Portrait photograph of Kenneth Nisbet Mure QC (1947-2016) in barrister’s wig and gown. From the estate of Robert Nisbet, Heanish.
Kenneth Mure’s mother lived on Tiree, and while he lived in Giffnock, he retained a holiday home on the island. Graduating from Glasgow University, he was qualified in both Scots and English law, and was an expert in revenue and property law. Mr Mure became a highly respected Advocate for Scotland in 1975, and took silk as a Queen’s Council for the UK in 1989.
He left over £3m in his will to create the Misses Nisbet Educational Fund, a trust that would be used for “the advancement in education and that for the benefit of residents or former residents of Tiree and in particular those who have attended school in Tiree and such other persons who in the opinion of the trustees have a substantial personal or family connection with Tiree.”
Record of Work for Cornaigmore School 1970-1974 in three volumes: (1) English, Environmental Studies, Arithmetic, examples of work by primary school children and summaries of their abilities (1970-71); (2) Modern Studies, History, Geography, Arithmetic, Algebra, Physical Education, Leisure Activities (1973-74); (3) Primary 1-5, numbers, sound, mathematices, English, (1973-74).
Class Summary registers for Cornaigmore Secondary School, 1971-1991, containing abstracts of daily registers and term summaries, listing date, class number, number on roll, days open, possible attendances, number of abscences. Does not contain pupils’ or teachers’ names. Thirty volumes.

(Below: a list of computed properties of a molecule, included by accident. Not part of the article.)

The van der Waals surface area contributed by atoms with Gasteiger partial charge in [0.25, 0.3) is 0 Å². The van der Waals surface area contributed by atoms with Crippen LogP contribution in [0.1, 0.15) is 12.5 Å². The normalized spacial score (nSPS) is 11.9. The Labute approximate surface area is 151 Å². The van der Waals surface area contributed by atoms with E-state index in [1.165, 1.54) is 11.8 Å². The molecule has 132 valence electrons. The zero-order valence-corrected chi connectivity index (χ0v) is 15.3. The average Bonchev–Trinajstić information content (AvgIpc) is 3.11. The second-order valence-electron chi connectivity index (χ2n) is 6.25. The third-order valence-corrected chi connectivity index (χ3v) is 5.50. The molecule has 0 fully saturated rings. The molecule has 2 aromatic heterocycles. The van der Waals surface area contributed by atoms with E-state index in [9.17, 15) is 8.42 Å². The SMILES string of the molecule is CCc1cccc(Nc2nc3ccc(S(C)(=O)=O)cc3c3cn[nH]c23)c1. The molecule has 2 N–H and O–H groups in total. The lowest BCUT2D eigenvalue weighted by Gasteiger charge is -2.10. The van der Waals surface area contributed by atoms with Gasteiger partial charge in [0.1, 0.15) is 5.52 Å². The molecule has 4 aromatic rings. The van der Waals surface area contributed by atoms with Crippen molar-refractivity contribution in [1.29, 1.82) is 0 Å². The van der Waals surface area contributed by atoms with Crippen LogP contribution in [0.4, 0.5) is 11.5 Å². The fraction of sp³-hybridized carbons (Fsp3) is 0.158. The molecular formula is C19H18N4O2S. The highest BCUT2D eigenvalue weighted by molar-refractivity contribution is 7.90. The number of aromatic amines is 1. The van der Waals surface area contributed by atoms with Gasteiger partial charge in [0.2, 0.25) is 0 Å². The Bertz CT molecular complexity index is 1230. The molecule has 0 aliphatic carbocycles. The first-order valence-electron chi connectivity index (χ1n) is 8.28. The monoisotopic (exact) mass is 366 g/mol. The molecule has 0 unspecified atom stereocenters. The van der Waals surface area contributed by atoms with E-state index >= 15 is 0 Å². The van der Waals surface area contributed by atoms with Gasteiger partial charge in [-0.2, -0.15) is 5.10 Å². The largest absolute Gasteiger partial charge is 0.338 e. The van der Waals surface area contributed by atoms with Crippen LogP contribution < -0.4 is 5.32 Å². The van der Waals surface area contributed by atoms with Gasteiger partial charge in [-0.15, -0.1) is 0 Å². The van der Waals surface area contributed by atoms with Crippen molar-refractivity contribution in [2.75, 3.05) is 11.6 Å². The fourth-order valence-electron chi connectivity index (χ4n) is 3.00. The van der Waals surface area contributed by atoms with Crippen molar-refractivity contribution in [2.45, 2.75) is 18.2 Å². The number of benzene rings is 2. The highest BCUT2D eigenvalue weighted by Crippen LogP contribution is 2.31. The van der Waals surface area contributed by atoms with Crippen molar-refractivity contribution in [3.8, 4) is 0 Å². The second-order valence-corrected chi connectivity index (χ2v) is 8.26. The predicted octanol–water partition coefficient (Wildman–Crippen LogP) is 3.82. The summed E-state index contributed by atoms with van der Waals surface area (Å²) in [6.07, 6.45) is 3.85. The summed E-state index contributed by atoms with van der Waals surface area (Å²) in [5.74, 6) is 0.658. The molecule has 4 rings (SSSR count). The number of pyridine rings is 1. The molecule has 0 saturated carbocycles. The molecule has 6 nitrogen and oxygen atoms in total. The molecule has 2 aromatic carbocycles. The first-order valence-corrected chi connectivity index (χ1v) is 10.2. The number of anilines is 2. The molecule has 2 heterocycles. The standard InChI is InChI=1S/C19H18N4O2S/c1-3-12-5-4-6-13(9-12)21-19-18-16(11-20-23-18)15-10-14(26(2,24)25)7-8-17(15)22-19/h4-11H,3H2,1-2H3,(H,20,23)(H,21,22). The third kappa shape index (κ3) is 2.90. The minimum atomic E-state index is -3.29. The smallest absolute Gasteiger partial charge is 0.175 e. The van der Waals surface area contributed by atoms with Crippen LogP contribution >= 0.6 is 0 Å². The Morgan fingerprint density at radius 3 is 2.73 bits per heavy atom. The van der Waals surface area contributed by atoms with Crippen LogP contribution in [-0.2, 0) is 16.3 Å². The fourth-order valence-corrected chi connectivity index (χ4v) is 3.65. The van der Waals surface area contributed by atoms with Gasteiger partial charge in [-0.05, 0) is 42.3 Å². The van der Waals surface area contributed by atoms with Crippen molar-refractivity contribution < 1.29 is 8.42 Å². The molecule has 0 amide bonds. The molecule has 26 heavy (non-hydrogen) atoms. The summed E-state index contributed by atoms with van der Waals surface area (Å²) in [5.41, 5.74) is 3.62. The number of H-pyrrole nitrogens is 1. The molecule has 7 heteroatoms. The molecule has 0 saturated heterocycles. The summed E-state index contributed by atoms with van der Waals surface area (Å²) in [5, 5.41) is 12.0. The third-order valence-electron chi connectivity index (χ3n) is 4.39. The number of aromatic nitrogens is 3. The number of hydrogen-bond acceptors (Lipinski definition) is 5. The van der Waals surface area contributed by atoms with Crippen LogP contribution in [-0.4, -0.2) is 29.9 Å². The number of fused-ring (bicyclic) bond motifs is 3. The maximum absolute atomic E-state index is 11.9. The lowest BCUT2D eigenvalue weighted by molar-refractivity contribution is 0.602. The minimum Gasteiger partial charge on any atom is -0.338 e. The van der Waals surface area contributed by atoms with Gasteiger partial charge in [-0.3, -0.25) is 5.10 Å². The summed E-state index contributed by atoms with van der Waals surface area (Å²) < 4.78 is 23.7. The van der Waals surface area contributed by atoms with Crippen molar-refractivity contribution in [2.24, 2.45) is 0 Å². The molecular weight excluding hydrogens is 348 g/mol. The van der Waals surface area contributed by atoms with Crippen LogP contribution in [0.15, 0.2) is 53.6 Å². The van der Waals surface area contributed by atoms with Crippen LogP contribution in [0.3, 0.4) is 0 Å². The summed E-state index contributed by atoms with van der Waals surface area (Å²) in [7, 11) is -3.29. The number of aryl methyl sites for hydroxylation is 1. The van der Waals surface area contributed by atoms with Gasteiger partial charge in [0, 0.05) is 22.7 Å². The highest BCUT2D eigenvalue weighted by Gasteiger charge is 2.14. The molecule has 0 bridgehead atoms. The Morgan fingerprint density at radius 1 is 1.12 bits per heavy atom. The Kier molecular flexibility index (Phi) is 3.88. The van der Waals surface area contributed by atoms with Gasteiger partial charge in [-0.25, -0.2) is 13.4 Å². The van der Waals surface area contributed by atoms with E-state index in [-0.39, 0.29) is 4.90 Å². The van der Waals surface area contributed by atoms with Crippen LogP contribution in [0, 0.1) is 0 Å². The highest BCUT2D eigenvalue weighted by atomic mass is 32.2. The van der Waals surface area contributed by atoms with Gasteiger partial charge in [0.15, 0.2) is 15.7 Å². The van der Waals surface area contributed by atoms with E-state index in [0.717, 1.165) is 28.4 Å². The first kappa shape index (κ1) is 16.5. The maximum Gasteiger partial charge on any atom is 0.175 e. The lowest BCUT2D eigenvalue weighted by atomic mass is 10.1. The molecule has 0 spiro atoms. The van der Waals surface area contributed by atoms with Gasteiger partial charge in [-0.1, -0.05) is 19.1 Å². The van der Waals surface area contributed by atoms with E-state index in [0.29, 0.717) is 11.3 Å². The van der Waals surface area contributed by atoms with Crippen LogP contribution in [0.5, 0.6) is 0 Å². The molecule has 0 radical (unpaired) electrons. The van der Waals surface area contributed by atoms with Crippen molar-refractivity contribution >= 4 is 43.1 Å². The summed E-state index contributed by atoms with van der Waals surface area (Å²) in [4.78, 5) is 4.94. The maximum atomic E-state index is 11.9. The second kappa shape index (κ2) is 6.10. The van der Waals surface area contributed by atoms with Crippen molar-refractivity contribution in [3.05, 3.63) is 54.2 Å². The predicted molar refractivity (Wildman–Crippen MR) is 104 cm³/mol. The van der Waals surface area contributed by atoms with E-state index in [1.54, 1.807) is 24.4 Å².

Hardback book ‘Gaelic Scotland: The Transformation of a Culture Region’ by W. J. Withers, 1988. Covers the process of cultural change in the Highlands and Islands of Scotland, particularly during the seventeenth, eighteenth and nineteenth centuries. (Including policies of successive governments, the decline of the Gaelic language, and the Clearances.) Tiree mentioned pages 8, 181, 209, 214, 219, 225, 241, 285, 357, 359, 373-5 & 380.
Hardback book ‘The Phonetics of the Gaelic Language and a System of Phonography’ by Malcolm MacFarlane, 1889. Includes exposition of orthography. Presented to Cornaigmore library in 1906 by James Coats, Jnr of Ferguslie House, Paisley, who donated hundreds of books to Tiree’s schools and to the Reading Room (now An Iodhlann).
Hardback book ‘Gaelic in Scotland 1698-1981: The Geographical History of a Language’ by Charles W. J. Withers, 1984. Foreword by Derick S. Thomson. Surprisingly little is known of the geographical history of Gaelic: where and when it was spoken in the past, and how and why the Gaelic-speaking area of Scotland has retreated and the language declined. This book answers four broad questions: what has been the geography of Gaelic in the past? How has that geography changed over time and space? What have been the patterns of language use within the Gaidhealtachd in the past? And what have been the processes of language change? Tiree mentioned pages 50, 68, 207, 221, 299, 311.
Collection of four school books from Ruaig and Cornaig schools in the 1950s: (1) The New Speed and Accuracy Tests in Arithmetic, Book 1, by CW Saurin, published by Blackie and Son, Glasgow, (2) Holmes’ New Comprehensive Arithmetic, Book 4, W&R Holmes, Glasgow, (3) Third English Workbook, by Ronald Ridout, published by Ginn & Co., London, (4) Blackie’s New Systematic English Readers, Second Reader, by Eleanor I Chambers, published by Blackie & Son, Glasgow.
Hardback book ‘Oban High School – the first 100 years’, 1993. Published to celebrate the centenary in 1992, describes principal events, educational trends and reminiscences by former pupils. Also includes FP Association in Glasgow and the Rector’s view of the future.